We must keep in mind that intervention is urgent since we are working to enable the student(s) to be successful in core instruction.
Here’s How Branching Minds Supports Group Work!
Doing this work well still takes planning! However, with Branching Minds, educators no longer have to keep colored folders, google docs, post it notes, etc. We do not have to be in the same space or on a Zoom call with colleagues to collaborate around the interventions we need to provide for our small groups. Group intervention plans can be assigned to the individual who created the plan or to colleagues (although it is best to make sure everyone has a voice in that!). Once the work is allocated, assignments are automatically organized in a weekly To Do list.
Branching Minds keeps us organized, sending weekly reminders to staff members. It takes the progress monitoring data that is entered as support is being delivered to create clear visuals that assist educators in making timely decisions about next steps.
It is easy to create groups, to keep group membership fluid, to create group plans, to document the work for groups, and to see how students are doing within a group--creating a real time visual that helps teacher teams make decisions about the adequacy of support each student is receiving, at a glance – in one graph.
The work of personalizing learning for each student has never been easy, but it can be much more efficient and effective! Branching Minds leverages technology to support all the elements of creating, maintaining and thriving within a strong Multi Tiered System of Support. This makes it possible for educators to reach their goal of providing students with the optimal level of support; allowing them to achieve desired results much more quickly and frequently than before using Branching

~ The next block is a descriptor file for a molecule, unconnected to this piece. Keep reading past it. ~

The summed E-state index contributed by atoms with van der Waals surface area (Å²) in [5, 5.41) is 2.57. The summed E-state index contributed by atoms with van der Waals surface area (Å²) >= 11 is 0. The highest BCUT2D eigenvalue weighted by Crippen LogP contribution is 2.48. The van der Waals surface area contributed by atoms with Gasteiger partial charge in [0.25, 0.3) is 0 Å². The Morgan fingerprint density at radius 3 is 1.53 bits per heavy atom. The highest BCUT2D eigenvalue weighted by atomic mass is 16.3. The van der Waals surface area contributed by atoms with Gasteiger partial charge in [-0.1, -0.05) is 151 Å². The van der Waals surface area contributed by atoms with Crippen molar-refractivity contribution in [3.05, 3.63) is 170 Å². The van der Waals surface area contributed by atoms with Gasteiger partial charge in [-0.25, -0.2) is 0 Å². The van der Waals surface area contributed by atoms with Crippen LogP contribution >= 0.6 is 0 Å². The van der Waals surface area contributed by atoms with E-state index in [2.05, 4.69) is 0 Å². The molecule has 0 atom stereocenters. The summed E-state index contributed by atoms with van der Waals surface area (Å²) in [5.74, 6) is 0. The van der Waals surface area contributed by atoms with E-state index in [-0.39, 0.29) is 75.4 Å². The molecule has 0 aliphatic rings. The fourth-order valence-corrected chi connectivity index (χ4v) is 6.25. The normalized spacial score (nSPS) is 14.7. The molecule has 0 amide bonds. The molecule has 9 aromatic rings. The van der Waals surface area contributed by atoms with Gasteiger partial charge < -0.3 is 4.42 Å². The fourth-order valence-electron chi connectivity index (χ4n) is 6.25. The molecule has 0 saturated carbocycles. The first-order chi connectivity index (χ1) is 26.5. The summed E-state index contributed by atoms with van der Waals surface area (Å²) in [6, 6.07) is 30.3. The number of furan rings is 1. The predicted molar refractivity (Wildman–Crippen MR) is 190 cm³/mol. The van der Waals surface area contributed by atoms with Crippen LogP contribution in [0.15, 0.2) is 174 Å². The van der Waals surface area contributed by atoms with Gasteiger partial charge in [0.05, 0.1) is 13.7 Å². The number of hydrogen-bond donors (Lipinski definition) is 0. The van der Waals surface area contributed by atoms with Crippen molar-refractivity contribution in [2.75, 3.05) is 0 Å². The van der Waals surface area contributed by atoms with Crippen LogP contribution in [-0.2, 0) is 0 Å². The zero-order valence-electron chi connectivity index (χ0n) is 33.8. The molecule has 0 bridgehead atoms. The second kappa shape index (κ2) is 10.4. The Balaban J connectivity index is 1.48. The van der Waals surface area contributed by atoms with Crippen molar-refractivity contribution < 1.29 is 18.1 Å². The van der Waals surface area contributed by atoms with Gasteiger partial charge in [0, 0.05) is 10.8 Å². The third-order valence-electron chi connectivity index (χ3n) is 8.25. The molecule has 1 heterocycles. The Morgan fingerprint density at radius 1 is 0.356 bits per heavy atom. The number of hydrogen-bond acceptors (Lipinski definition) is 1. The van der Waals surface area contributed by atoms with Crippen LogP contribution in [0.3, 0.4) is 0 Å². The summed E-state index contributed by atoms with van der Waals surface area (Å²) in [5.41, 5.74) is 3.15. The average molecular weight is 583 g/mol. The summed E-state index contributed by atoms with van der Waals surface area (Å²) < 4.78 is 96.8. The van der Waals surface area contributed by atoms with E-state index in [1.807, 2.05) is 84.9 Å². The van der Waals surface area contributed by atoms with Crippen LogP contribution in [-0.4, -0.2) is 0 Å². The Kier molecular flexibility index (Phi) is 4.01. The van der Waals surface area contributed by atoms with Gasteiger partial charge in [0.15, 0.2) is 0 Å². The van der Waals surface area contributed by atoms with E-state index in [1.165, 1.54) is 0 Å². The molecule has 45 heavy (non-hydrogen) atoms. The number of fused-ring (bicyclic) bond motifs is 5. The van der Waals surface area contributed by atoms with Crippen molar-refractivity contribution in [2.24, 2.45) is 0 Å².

Interested in learning how Branching Minds can help?
Request a demo to learn about how Branching Minds can help you streamline identifying students who are struggling with similar skills or content, assign interventions and monitor delivery and student progress
Karen is Executive Director of Professional Learning at Branching Minds, where she leads a team of education consultants to provide guidance and support to schools and districts, as they implement Branching Minds and improve their MTSS practice. Prior to Branching Minds, Karen spent 12 years building a national professional development program for Amplify Education, a leading company in the education technology space. Prior to her work in the edtech space, Karen served as curriculum director, principal, and teacher for several school districts in the North Texas area for 23 years. Karen holds an M.Ed. from the University of North Texas and a Superintendent’s Certification from the University of Texas at Arlington.